Alan Shepherd and Walter Kaaden

Posted on: 01.26.10

This was a letter I received from one of my boyhood heroes Alan Shepherd. At the age of 12 I had been given my first set of oil paints and the first painting I did with them was one of Alan on Tom Kirkby’s G50 Matchless.Thirty four years later I was racing at Scarborough and Alan was parading his MZ . I introduced the adult me to Alan and was suprised and delighted that he remembered the painting and even better, he told me the great Walter Kaaden had admired it so much Alan gave it to him to hang in his home in the old East Germany.

2 comments for this entry:
  1. A comment from: andrew

    great pic, wonder where this mz bike is now, i have 14 in my collection

  2. A comment from: Ray Battersby

    I too recall meeting Alan Shepherd at Fleetwood at about the time that you gave Alan your painting. He came to give a talk to the Fleetwood Motorcycle Club in a first floor room above the bar of a town-centre pub. Alan came with his pal and fellow MZ rider Derek Woodman and they brought with them the only MZ roadster in Britain (which they were using as publicity in their still-born project to be the first UK importers of MZ motorcycles). Alan had also brought his Honda 250-4 factory racer which stood in the central aisle of the meeting room.

    At around ten o’clock, just as the talk was ending, somebody asked Alan if he’d start the Honda. Alan obliged and I recall a guy cupping his hands around the rear tyre and yanking upwards in short, sharp bursts whilst Alan sat astride the machine in gear and on its stand. GRRR!………GRRR! GRRR!……….GRRR! GRRR! GRRR! BURBLE.

    And so it went on, the Honda bellowing bursts of beautiful burbles around the small room. But the engine just refused to catch on. “Let’s take it down and start it on the road outside,” somebody suggested. The factory bike was carried aloft by many willing members down the stairs and into the street outside. It was winter-time and it was cold and very dark. Within a couple of attempts, Alan had bump-started the Honda and yowled off along the deserted promenade, the noise from the four long, open megaphones bouncing off the seafront B&Bs. Lights came on in bedrooms as Alan made a fairly fast turn and before any police arrived, he had wheeled the bike into the back of his van. This has been a vivid memory of mine for the past 45 years.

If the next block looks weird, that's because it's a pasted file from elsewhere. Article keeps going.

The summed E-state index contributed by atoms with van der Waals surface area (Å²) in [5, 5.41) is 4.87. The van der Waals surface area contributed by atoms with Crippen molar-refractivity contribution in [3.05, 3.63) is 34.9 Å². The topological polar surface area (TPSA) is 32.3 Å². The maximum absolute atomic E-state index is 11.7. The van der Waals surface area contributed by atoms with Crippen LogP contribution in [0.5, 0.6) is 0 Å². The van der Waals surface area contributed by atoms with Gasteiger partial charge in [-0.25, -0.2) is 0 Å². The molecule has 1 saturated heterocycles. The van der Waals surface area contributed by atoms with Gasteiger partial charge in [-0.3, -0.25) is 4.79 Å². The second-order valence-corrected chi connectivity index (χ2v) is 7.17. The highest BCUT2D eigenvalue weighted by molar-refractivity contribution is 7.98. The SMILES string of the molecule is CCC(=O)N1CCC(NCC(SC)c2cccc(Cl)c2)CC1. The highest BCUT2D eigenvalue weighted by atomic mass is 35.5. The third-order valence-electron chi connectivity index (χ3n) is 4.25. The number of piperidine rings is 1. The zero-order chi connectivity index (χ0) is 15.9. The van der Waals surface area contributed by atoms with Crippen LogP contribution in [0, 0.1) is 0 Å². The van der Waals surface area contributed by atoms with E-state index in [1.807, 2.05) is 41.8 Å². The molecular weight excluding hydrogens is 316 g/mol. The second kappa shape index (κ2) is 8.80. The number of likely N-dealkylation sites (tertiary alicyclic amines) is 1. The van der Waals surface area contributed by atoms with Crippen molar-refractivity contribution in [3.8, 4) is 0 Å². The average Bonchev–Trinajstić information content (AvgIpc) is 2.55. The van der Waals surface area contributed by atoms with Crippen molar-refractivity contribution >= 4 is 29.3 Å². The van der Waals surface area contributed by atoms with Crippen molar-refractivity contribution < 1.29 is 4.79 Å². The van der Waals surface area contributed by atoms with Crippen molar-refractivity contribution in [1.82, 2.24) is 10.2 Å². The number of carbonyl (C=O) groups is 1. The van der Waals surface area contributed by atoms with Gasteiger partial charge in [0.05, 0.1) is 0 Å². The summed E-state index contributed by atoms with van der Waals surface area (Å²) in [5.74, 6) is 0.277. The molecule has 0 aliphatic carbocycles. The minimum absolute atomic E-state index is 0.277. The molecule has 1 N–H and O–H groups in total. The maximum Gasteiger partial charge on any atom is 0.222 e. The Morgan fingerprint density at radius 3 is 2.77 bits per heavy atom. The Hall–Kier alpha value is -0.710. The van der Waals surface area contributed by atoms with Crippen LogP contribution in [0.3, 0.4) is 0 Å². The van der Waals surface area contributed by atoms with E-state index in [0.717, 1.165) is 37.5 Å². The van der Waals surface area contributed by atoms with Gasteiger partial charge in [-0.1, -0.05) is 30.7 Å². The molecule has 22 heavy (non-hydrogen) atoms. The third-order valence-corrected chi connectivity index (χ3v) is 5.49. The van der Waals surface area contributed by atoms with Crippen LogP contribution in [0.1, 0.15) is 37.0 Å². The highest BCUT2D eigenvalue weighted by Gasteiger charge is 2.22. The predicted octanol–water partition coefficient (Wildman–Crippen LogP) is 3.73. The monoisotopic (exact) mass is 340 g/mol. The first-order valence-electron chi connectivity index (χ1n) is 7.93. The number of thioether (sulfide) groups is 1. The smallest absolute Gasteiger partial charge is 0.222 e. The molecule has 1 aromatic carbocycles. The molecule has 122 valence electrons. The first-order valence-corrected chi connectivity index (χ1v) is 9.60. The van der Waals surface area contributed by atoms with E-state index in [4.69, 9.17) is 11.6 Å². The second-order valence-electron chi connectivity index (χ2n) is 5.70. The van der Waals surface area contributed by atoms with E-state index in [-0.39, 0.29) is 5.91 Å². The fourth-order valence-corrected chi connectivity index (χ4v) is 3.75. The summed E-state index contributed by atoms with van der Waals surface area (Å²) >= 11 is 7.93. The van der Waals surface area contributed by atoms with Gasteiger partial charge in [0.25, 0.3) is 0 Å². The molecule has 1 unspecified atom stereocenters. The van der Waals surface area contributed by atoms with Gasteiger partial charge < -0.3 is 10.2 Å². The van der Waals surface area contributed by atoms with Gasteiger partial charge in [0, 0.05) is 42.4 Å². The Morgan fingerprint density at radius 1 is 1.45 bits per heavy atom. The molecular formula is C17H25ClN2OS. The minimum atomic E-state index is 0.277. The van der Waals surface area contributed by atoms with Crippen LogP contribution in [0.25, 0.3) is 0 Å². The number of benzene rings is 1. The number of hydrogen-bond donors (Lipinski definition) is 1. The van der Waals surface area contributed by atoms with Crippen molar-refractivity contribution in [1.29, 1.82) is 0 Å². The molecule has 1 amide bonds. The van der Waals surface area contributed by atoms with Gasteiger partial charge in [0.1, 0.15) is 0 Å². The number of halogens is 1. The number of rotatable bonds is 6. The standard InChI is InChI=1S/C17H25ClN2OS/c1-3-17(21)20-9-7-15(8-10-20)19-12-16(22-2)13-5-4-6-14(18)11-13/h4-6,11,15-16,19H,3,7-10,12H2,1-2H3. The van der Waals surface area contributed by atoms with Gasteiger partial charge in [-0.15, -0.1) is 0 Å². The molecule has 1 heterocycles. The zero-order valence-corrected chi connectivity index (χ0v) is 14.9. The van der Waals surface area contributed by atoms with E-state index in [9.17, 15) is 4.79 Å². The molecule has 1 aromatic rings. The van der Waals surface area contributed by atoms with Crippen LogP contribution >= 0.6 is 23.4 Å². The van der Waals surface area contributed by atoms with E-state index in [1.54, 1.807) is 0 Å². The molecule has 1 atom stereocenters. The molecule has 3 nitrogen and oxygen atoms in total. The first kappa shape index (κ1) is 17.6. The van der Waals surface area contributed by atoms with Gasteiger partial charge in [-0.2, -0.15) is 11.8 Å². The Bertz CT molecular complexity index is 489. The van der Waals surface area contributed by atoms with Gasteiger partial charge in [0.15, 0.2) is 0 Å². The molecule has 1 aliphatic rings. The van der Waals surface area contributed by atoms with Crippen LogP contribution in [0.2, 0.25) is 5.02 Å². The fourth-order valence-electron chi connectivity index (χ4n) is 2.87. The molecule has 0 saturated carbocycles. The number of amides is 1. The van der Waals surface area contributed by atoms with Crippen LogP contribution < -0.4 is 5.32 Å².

Fifteen years later, Alan was working for Sun Testers as their sales representative. He used to visit me when I worked at Suzuki in his attempts to persuade me to issue a dealer bulletin recommending Sun Analytical Testers. He was a most charming man but one who very easily forgot the start of his sentence before he’d finished it. I believe this was probably the effect of his motorcycle accident. Alan possessed a really gentle nature and was incredibly thoughtful too; my secretary was very impressed when Alan once returned with some flowers after she had mentioned an upcoming wedding anniversary.

    Oh yes. He was also an extremely talented motorcycle racer.

    Did Suzuki ever recommend Sun Testers? Despite Alan’s disappointment we just couldn’t. Their high prices (being a US import) sealed their fate. I think he may have had more luck with BMW.